Still, as agreed, and because it would be smart, we only looked that first time and made plans (or at least I did, my husband might have been going over the budget instead). We would be back.

Yesterday, after pretty nigh buying the market dry on our previous visits, we went back for the fourth time, and finally realized how the shopping was to be done. Being from two very 'European' countries, I and my husband are not used to bargaining or anyone trying to rip us off either. I've heard this trait often referred to as having the blue-eyed gene, and I'm pretty sure we both do. In the past, we have happily paid what was asked, or only slightly less, only to be answered by either a puzzled expression, or a big, toothy smile. Yesterday, however, since we were in a hurry, and I was getting extremely annoyed by the sellers' super aggressive sales tactics, I decided to play hardball. To every approaching seller I responded with a very pointed (in my mean voice) "Thank You, just looking", while doing the universal 'stop' with my hands. 

I and my husband were on a mission trying to find presents for our friends in Mexico. We had a list, and we had agreed to only look for specific things for the people on the list (in reality this meant that I ended up with only one new fruit basket for our house). As we found something appropriate for each person, I made it further and further into 'the zone'. I was telling sellers they were "giving me tourist prices" and that I knew "exactly how much this drum is worth". At one point, after telling a seller to "please let me look in peace" (still in my mean voice), I actually told the very same seller that I had just seen a similar item to his and it was going for half his price. To top it off, we finally did several 'walking away because your price is too high' routines, only to find to our amazement that they actually worked.

I'm sure the sellers are still making a profit (if not a superb one), and that I finally acted more the norm than a green-behind-the-ears tourist. I also found that I actually enjoy the game of back and forth bargaining, while also being much more comfortable with touring the market without having ten guys in my face trying to force their wares on me. With this experience in my back pocket, I'm already planning my next shopping trip, since I now know it will be much more of a true South African experience. I'll also be trying to brush up on my local accent. Will that accent be Afrikaans or English is yet to be figured out.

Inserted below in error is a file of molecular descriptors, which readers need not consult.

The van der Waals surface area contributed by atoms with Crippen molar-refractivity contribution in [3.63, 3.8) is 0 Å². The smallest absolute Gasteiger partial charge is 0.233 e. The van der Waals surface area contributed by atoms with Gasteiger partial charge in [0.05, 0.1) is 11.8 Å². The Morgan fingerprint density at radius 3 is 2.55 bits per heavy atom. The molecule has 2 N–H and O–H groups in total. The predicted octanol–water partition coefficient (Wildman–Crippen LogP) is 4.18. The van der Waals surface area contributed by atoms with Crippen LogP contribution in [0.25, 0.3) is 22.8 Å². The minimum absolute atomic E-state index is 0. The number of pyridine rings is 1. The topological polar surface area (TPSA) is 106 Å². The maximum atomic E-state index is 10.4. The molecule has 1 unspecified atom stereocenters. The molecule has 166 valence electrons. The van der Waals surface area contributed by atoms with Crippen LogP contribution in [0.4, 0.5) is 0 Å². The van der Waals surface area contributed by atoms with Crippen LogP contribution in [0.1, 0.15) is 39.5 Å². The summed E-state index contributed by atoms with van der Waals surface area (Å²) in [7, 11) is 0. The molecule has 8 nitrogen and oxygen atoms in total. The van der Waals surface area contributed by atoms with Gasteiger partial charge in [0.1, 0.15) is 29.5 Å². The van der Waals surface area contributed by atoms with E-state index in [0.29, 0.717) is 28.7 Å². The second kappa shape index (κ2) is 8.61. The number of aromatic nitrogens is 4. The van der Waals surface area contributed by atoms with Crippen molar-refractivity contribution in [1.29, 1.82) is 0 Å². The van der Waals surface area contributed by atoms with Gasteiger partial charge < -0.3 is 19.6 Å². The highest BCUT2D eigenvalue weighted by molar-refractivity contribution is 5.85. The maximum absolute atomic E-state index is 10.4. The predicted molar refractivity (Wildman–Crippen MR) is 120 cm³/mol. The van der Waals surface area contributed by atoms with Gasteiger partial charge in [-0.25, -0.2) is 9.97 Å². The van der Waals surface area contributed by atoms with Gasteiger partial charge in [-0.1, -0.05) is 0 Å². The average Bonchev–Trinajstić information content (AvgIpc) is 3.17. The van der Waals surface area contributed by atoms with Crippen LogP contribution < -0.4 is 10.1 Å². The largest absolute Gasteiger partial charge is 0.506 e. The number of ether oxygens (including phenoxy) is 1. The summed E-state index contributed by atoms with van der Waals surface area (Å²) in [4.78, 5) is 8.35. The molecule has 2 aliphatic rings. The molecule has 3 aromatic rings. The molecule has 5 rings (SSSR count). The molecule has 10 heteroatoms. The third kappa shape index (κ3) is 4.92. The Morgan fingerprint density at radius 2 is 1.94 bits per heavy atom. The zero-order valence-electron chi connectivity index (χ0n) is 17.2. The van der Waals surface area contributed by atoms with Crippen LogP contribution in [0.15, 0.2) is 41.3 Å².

Saturday, January 03, 2009

'Hiking' in Groenkloof

Some months ago, while leisurely sitting in someone's backyard enjoying a glass (or two) of wine that same someone (and no one is exactly sure who that was) came up with the idea of all of us going hiking together in the Groenkloof nature reserve, situated not far from the country's capital, Pretoria. Naturally, everyone laughed and laughed and laughed, especially us two - the complete city slickers. Granted my native country could seem to exist as pure county side, but I maintain I was born and bred in a city. Also, our little family's previous address was none other than the biggest city in the world, Mexico City. Furthermore, how was hiking to fit into my wine-fueled and relaxed to the extreme lifestyle? As you can imagine I had more than enough reasons as to why any hiking was completely out of the box: I'm overweight, I drink too much, my knees hurt, I burn in the sun, wildlife freaks me out, etc and some more etc...

But... because you always need to say yes to all invitations if you want to make friends, not to mention to make the most of your expat experience, this morning (a Saturday mind you) we got out of bed at 7AM and were soon on our way towards Groenkloof. The ride from our estate does not take long, so before we knew it we were headed up a trail with giant wildebeest hoof prints going the same way as us. There were also quite a few curious, or perhaps put off (or at least they stared at us a lot) ostriches by the trail. These birds are huge, and when there is no fence between you and them somehow they seem to double in size. Or, I'm just a big baby - something that seemed to be the general consensus amongst the others in our hiking group.